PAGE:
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Perfect Thing

The Beryl Laserlight Is Our Current Favorite Bike Light

It not only illuminates your path but also projects a laser bike image on the ground to make sure drivers see you coming

(Huckberry)
Photo: Huckberry

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It not only illuminates your path but also projects a laser bike image on the ground to make sure drivers see you coming

Three years ago, my hometown of Albuquerque, New Mexico, was named the most dangerous city for bicyclists in the country. Add that to our reputation for meth and car theft, and we came out #winning. Things have since gotten slightly better thanks to more city-funded bike-friendly infrastructure, but you still have to watch yourself when pedaling down the street.

One of the most important precautions I always take is to ride with a front and rear light—day or night—because lights are a proven lifesaver for cyclists. There are many high-quality lights to choose from, but my current go-to is the Beryl Laserlight. It throws out 300 lumens, or enough to fully light up a pitch-dark bike path at night, and also enough to make sure a car can see you under the midday sun. (I run it as a blinky light during the day because that’s a more effective way to get drivers’ attention.)

I really love the light, however, because it uses something called laser projection technology to slap a several-foot-wide green bicycle image on the ground about 20 feet in front of me. This does two important things. First, it makes my footprint that much bigger so cars and pedestrians have a better chance of seeing me as I come toward them. A driver waiting to turn left across the lane I’m traveling in, for example, will see the green laser image a full second or two before he sees me, giving him enough time to step on the brakes. Same with pedestrians. They’ll see the bike image before they see me and hopefully wait until after I’ve rocketed past them to step into the bike path.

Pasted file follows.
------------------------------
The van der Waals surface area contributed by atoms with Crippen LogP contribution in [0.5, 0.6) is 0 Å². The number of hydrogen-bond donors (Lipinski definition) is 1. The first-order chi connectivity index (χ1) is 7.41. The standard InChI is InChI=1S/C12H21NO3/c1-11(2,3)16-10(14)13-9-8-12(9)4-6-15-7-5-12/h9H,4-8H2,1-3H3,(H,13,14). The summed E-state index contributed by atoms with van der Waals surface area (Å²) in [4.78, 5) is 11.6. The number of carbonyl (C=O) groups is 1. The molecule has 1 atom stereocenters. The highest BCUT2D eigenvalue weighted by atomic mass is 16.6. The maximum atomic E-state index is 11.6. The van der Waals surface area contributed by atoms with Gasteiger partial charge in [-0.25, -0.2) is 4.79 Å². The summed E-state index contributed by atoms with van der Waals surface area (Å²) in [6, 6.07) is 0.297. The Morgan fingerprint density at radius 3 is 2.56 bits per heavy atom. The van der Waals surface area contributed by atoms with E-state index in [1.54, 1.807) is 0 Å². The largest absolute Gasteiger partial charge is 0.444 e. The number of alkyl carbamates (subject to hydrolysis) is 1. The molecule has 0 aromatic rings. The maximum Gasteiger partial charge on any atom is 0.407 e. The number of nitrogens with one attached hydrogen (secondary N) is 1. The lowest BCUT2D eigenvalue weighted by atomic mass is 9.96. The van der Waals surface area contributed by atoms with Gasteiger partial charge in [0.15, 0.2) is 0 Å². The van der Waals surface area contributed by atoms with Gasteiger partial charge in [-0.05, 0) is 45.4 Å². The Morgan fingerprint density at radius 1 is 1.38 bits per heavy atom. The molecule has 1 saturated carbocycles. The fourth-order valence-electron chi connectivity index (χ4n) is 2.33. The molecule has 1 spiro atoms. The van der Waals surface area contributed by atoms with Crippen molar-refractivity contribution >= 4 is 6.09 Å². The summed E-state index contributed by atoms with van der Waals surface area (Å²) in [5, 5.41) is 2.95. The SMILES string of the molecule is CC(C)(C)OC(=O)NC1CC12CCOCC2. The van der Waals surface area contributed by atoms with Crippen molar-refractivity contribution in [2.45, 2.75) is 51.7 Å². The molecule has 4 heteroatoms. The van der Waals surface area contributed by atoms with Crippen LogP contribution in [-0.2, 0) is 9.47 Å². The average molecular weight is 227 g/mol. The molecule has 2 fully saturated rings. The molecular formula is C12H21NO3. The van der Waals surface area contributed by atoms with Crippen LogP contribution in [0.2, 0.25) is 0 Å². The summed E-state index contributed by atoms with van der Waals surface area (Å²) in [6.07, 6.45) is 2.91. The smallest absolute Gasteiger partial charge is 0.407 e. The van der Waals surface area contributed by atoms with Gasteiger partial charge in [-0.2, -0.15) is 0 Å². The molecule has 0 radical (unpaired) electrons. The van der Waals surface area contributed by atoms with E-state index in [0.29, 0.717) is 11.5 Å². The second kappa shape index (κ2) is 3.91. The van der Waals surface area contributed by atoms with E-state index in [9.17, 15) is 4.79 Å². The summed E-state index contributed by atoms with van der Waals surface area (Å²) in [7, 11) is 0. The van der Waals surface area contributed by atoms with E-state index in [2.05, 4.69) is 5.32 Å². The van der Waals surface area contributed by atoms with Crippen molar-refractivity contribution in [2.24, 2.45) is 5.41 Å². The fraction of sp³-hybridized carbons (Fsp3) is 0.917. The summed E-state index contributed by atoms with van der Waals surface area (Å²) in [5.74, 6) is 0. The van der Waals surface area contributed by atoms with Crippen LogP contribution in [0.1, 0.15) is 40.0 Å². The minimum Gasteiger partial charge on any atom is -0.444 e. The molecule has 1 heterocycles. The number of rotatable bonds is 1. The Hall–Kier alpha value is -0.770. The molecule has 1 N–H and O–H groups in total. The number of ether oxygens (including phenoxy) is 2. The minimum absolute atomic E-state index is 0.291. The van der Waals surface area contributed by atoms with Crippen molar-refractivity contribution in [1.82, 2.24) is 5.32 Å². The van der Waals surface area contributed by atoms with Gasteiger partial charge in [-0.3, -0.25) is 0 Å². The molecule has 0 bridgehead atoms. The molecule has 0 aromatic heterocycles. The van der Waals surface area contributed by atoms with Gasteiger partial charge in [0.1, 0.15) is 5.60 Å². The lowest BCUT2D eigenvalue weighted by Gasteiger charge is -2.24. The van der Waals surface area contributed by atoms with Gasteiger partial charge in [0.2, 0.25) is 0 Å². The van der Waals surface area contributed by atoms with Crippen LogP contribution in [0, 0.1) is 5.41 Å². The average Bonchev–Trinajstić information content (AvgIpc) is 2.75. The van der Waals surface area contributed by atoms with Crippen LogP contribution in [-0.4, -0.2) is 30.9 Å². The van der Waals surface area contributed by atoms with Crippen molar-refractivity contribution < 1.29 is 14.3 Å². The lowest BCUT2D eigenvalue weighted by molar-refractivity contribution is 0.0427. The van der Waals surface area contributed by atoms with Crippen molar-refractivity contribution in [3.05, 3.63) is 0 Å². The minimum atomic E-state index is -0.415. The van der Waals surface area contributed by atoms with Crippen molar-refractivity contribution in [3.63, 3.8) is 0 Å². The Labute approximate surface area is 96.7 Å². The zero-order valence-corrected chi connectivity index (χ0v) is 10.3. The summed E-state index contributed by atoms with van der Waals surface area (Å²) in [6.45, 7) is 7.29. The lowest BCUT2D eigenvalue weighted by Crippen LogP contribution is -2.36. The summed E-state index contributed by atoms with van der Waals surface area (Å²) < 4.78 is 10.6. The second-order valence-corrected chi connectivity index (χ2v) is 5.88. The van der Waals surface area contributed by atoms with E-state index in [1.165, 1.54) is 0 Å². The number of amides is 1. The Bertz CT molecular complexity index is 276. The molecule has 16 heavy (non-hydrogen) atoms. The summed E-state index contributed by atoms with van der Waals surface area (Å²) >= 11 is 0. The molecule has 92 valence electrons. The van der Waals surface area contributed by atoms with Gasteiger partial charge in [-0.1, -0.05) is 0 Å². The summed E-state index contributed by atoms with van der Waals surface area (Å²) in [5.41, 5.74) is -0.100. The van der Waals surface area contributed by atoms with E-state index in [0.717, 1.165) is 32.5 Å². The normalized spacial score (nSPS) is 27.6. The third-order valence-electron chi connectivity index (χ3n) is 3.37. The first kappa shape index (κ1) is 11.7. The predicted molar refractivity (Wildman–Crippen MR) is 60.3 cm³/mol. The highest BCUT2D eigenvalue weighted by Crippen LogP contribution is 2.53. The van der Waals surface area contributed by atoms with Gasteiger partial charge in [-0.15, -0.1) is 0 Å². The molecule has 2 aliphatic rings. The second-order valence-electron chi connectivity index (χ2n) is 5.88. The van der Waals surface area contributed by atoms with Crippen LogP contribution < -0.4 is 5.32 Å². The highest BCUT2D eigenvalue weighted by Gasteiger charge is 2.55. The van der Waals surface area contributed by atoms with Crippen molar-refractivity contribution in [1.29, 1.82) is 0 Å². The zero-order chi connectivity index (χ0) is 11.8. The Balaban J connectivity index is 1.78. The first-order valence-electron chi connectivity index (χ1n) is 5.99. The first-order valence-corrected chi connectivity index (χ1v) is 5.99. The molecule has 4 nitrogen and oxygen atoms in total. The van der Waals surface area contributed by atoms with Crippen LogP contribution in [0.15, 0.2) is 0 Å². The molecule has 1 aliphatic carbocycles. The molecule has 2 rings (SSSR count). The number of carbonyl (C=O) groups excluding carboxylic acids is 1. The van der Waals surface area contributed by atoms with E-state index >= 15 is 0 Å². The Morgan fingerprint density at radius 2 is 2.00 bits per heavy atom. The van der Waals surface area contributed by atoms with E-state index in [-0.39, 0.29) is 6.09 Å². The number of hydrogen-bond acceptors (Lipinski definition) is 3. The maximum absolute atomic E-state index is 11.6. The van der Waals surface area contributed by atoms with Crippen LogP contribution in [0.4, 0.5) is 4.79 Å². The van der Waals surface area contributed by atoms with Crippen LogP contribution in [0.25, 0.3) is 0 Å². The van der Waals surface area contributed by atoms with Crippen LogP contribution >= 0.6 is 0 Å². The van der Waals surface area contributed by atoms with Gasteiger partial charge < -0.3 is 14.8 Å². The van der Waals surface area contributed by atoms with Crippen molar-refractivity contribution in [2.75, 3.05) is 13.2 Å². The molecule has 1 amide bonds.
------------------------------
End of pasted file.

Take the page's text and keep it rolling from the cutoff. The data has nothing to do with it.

Second, the projected bike image helps drivers realize I’m next to them when my bike and my body are in their blind spots. They’ll see the bike image on the street and realize that they can’t turn right, cutting me off and causing a crash.

At $110, the light is not cheap. But in addition to keeping you safe (and can you really put a price on safety?), it’s well built and a good investment. The casing is aircraft-grade aluminum, so if you go rubber-side-up it won’t break when it hits the street. The battery provides a very respectable 13 hours of constant light, and it’s fully waterproof so you won’t kill it during a downpour.

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Filed To: Albuquerque / Cars / Technology / Bike Lights / Bike Safety